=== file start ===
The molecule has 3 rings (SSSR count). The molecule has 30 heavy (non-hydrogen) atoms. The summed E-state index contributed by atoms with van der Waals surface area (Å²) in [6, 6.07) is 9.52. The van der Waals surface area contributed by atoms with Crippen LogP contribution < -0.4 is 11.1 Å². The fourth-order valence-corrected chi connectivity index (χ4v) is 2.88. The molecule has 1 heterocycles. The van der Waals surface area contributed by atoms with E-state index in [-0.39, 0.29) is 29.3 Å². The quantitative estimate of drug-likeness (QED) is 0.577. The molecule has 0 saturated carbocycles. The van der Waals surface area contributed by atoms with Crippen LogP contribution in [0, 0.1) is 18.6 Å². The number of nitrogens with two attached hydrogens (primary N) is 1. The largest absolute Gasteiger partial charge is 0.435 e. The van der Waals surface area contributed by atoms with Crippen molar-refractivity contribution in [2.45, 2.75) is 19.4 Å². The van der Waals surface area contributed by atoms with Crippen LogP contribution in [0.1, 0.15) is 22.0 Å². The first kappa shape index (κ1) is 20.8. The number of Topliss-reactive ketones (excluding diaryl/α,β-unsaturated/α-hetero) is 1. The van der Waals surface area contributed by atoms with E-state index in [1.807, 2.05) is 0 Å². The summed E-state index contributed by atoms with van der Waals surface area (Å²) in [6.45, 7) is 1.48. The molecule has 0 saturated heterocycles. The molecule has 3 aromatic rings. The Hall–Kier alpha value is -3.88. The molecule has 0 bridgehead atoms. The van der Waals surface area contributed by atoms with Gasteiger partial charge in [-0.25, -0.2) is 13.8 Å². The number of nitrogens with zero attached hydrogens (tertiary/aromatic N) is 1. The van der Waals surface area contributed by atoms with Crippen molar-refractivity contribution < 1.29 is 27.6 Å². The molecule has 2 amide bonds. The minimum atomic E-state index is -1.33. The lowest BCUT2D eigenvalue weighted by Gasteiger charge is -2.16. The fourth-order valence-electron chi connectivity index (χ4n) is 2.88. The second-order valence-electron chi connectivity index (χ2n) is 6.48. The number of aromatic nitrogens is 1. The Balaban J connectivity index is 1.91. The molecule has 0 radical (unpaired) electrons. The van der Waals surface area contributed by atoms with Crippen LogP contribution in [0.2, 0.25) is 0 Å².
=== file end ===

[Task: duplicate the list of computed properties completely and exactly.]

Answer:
The molecule has 3 rings (SSSR count). The molecule has 30 heavy (non-hydrogen) atoms. The summed E-state index contributed by atoms with van der Waals surface area (Å²) in [6, 6.07) is 9.52. The van der Waals surface area contributed by atoms with Crippen LogP contribution < -0.4 is 11.1 Å². The fourth-order valence-corrected chi connectivity index (χ4v) is 2.88. The molecule has 1 heterocycles. The van der Waals surface area contributed by atoms with E-state index in [-0.39, 0.29) is 29.3 Å². The quantitative estimate of drug-likeness (QED) is 0.577. The molecule has 0 saturated carbocycles. The van der Waals surface area contributed by atoms with Crippen LogP contribution in [0, 0.1) is 18.6 Å². The number of nitrogens with two attached hydrogens (primary N) is 1. The largest absolute Gasteiger partial charge is 0.435 e. The van der Waals surface area contributed by atoms with Crippen molar-refractivity contribution in [2.45, 2.75) is 19.4 Å². The van der Waals surface area contributed by atoms with Crippen LogP contribution in [0.1, 0.15) is 22.0 Å². The first kappa shape index (κ1) is 20.8. The number of Topliss-reactive ketones (excluding diaryl/α,β-unsaturated/α-hetero) is 1. The van der Waals surface area contributed by atoms with E-state index in [1.807, 2.05) is 0 Å². The summed E-state index contributed by atoms with van der Waals surface area (Å²) in [6.45, 7) is 1.48. The molecule has 0 saturated heterocycles. The molecule has 3 aromatic rings. The Hall–Kier alpha value is -3.88. The molecule has 0 bridgehead atoms. The van der Waals surface area contributed by atoms with Gasteiger partial charge in [-0.25, -0.2) is 13.8 Å². The number of nitrogens with zero attached hydrogens (tertiary/aromatic N) is 1. The van der Waals surface area contributed by atoms with Crippen molar-refractivity contribution < 1.29 is 27.6 Å². The molecule has 2 amide bonds. The minimum atomic E-state index is -1.33. The lowest BCUT2D eigenvalue weighted by Gasteiger charge is -2.16. The fourth-order valence-electron chi connectivity index (χ4n) is 2.88. The second-order valence-electron chi connectivity index (χ2n) is 6.48. The number of aromatic nitrogens is 1. The Balaban J connectivity index is 1.91. The molecule has 0 radical (unpaired) electrons. The van der Waals surface area contributed by atoms with Crippen LogP contribution in [0.2, 0.25) is 0 Å².